The rigid rotors of the Raider give it a compact footprint compared to other helicopters of its size—while it fills up the same space as the two-seater Kiowa, the Raider has space for six troops in a passenger compartment. And when in level flight, the Raider flies more like a commercial jet than a helicopter—the collective control locks in at its most efficient position, and the pilot flies the helicopter exclusively with the cyclic stick. A control on the stick allows the pilot to control the pitch of the rear propeller to control speed in level flight—or to fly the aircraft backward with negative pitch. And the combination of rigid rotors and rear thrust makes the Raider much more nimble than other helicopters; the Raider is designed to withstand sustained forces of up to three times the earth's gravity in maneuvering.

Much work needs to be done still on the Raider—so far, the aircraft has only flown for a little over two hours, and there have only been about 40 hours of ground tests.

By next year, the Raider's test flights will begin to push its performance envelope.
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Offline Colin P

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Re: Future Helicopters
« Reply #54 on: January 19, 2016, 14:58:10 »

Offline Thucydides

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Re: Future Helicopters
« Reply #55 on: September 11, 2017, 22:55:11 »
Photos of a prototype of the V-280

http://www.businessinsider.com/here-are-the-first-images-of-the-armys-new-futuristic-helicopter-2017-9

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Here are the first images of the Army's new futuristic helicopter prototype
The Aviationist
David Cenciotti, The Aviationist

The V-280 Valor is Bell’s submission for the U.S. Army’s Joint Multi-Role Technology Demonstrator (JMR-TD) phase, the technology demonstration precursor to Future Vertical Lift (FVL), a replacement for the service’s Sikorsky UH-60 Black Hawk and Boeing AH-64 Apache helicopters.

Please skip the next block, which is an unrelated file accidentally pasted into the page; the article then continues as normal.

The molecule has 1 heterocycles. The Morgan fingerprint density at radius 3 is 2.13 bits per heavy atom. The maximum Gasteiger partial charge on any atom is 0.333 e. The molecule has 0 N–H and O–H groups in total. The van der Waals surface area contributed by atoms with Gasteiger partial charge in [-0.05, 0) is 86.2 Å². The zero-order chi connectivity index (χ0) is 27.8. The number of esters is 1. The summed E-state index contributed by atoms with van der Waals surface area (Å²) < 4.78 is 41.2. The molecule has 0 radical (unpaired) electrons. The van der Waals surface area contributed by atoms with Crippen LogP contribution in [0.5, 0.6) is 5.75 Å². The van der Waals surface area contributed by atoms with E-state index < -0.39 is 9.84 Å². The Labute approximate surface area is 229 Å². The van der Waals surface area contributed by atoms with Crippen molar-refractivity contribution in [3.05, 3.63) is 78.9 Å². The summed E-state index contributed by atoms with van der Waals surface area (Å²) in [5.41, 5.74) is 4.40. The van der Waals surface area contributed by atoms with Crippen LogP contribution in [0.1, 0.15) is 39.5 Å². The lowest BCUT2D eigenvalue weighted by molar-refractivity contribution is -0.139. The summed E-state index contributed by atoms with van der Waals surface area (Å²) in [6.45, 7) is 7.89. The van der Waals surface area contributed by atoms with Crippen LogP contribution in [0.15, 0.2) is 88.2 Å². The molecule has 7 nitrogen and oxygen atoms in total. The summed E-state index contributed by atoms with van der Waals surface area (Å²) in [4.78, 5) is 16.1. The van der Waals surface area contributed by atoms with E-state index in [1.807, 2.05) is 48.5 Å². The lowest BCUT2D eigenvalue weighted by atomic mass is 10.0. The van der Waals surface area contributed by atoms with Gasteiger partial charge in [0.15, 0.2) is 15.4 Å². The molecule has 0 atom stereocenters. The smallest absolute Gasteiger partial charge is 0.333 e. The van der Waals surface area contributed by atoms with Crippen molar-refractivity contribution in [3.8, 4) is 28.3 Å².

The V-280 will have a crew of 4 (including two pilots) and be capable of transporting up to 14 troops. Its cruising speed will be 280 knots (hence the designation V-280) and its top speed will be 300 kts.

It’s designed for a range of 2,100 nautical miles and an effective combat range of 500 to 800 nmi although the Army’s requirements for the demonstrator call for hot and high hover performance (at 6,000 feet and 95 F), and the ability to self-deploy 2,100 nautical miles at a speed of at least 230 knots.

Featuring a triple-redundant flight-by-wire Flight Control System and cutting edge avionics, the first prototype of the next generation helicopter is expected to perform its first flight in the next few months. On Aug. 30, what looks like a 100 percent complete aircraft, sporting the registration N280BH, was spotted at Bell Helicopter Amarillo Assembly Center (where the demonstrator aircraft began ground vibration testing with a 95 percent complete helicopter back in February 2017): the Valor is probably being prepared for engine tests ahead of its maiden flight (planned for Sept. 2017).

The T64-GE-419 engines and gearboxes in the nacelles are clearly visible in the interesting images in this post obtained from a short video filmed by our friend Steve Douglass. Interestingly, unlike the V-22’s engines, that rotate with the gearboxes, in the V-280, the gearbox is the only thing that rotates.

According to Bell “The output shaft is connected to the drive system through a spiral bevel gearbox that transfers power to the fixed gearbox and proprotor gearbox, which rotates on two big spherical bearings driven by a conversion actuator mechanism.” The Valor’s tilting gearbox design vastly simplifies the Osprey’s complex hydro-mechanical clockwork required for the tiltrotor action.

The U.S. Army plans to field distinct platforms: a utility helicopter and an attack helicopter. For this reason, a variant, dubbed AV-280, is expected to carry rocket, missiles and also small UAVs (Unmanned Aerial Vehicles) forward or aft with no rotor interference.
Dagny, this is not a battle over material goods. It's a moral crisis, the greatest the world has ever faced and the last. Our age is the climax of centuries of evil. We must put an end to it, once and for all, or perish - we, the men of the mind. It was our own guilt. We produced the wealth of the world - but we let our enemies write its moral code.